Okay, over the rules One More Time. Not the The Best Opening Riffs-- too many songs, too little time -- but 25 Favorite Opening Riffs, in five 5-riff installments. The arbitrary rules: 1. One riff per band. 2. Doesn't have to be a guitar riff, but vocals don't count. 3. Has to be a true opener -- the very first notes of the song, proclaiming this song's distinctive DNA.
Remember how, back in the day, AM radio DJs used to gab during song intros, trying to sneak a few more words of banter/announcements/advertising messages?. That used to drive me crazy. Transistor held up to my ear, I wanted to prove my pop savvy by being the first in the room to shout "I love this song!"
I know I said I was leading off with the "no-brainers." But some of you may have noticed -- and, if you're anything like the music fans I think you are, been distressed by -- the absence on that list of the REAL no-brainers. Which are, forthwith and henceforth...
Sunshine of Your Love / Cream
Sheer genius here, to double the bass riff with the electric guitar -- a particularly fuzzy guitar as well, with a wah-wah pedal and Marshall amps. The great bassist Jack Bruce wrote that commanding riff and it dominates the song -- those first four notes (LISTEN HERE!) sliding seductively into a dark downward spiral, over and over. Every bassist I know has learned this riff -- but it just doesn't sound the same without that scratchy guitar on top.
NOTE: Invoking the "one riff per band" rule, I decided on this rather than "Layla," even though they're by two different Clapton bands. Sorry, Slowhand, but the competition was fierce.
Satisfaction / The Rolling Stones
Oh, the one-riff-per-band thing made this very tough. So many great Stones riffs -- but in the end, how could I have picked anything else? Talk about fuzzy guitars -- Keith Richards added a fuzzbox to his Gibson to get this snarling, snarky tone just right. It's only three notes, up and down a tiny minor-key scale, but how perfectly does it encapsulate the song's theme of pent-up frustration -- up and down, over and over, never breaking out of that narrow range. It makes me want to smash things -- which is, presumably, the point.
You Really Got Me / The Kinks
Oh, why did I impose that one-riff rule? Well, basically, because otherwise this entire list of 25 might well have been nothing but Stones, Kinks and Queen riffs, with a Beatles tune here and there. But of all the great Kinks openers (and yes, I AM prejudiced in this matter), how can we deny the riff that started it all for them? As with the previous two songs, the distinctive tone of the guitar makes all the difference; in this case, the mutilated amplifier of Dave Davies, turning his electric guitar into an angry buzzsaw. Ricocheting between two notes, with just enough syncopation to sound erratic and dangerous, it's an aggressive cry of sexual frustration that will not be denied.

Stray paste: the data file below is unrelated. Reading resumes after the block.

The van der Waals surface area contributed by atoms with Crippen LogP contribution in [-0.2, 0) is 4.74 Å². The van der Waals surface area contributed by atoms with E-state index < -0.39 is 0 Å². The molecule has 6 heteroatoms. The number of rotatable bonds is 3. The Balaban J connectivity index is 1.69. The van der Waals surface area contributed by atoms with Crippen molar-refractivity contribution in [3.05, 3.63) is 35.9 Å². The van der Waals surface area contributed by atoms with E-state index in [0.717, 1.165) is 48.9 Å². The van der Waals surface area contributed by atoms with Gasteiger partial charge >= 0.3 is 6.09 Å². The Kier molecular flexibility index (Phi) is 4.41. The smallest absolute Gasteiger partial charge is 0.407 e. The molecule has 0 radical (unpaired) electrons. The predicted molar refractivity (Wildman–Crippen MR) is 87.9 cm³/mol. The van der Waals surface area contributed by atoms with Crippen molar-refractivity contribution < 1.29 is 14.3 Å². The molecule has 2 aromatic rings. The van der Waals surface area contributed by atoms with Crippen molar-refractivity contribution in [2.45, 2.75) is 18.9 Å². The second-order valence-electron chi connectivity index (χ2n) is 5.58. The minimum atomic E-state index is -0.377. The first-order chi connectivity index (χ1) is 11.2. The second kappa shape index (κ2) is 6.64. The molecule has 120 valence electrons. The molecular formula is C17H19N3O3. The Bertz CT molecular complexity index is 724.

Summer in the City / The Lovin' Spoonful
How long does it take the Lovin' Spoonful to claim your eardrums? Two notes plus one drum-whack. True, the notes are ominous, swelling organ tones and the drum-whack is punitive to say the least. But oh, for sheer economy of effect, this gritty urban anthem of seizing conditional pleasure scores BIG-TIME. Considering that everything else this band had released was mellow jug-band stuff -- "Daydream," "Do You Believe in Magic" and "Younger Girl" -- this hard-hitting 1966 urban song reminds us that the Lovin' Spoonful were originally a New York City band. And their reward for working so hard? Their only #1 hit.
Hard Day's Night / The Beatles
BEST OPENING RIFF EVER.
Okay, I too resist the idea that the Beatles get to win all the prizes. Even though I was a true Beatlemaniac back in the day and still adore my Chosen Beatle (Paul McCartney), I would love to spread the accolades around. But let's face it: with one discordant guitar chord, the Fabs announced that their hit record was going to be better than your hit record, and they were right. They win for sheer economy of effect; they win for the streamlined drive of the track that followed. This song is a relentless, exhilarating ride into the heart of pop and out again. It was the title track of the first LP I ever owned (note: the American version, really a film soundtrack, but I so loved that movie) and I would love to be objective.
But I can't.
But really: One chord and you KNOW what song this is.
And isn't that the definition of a great opening riff?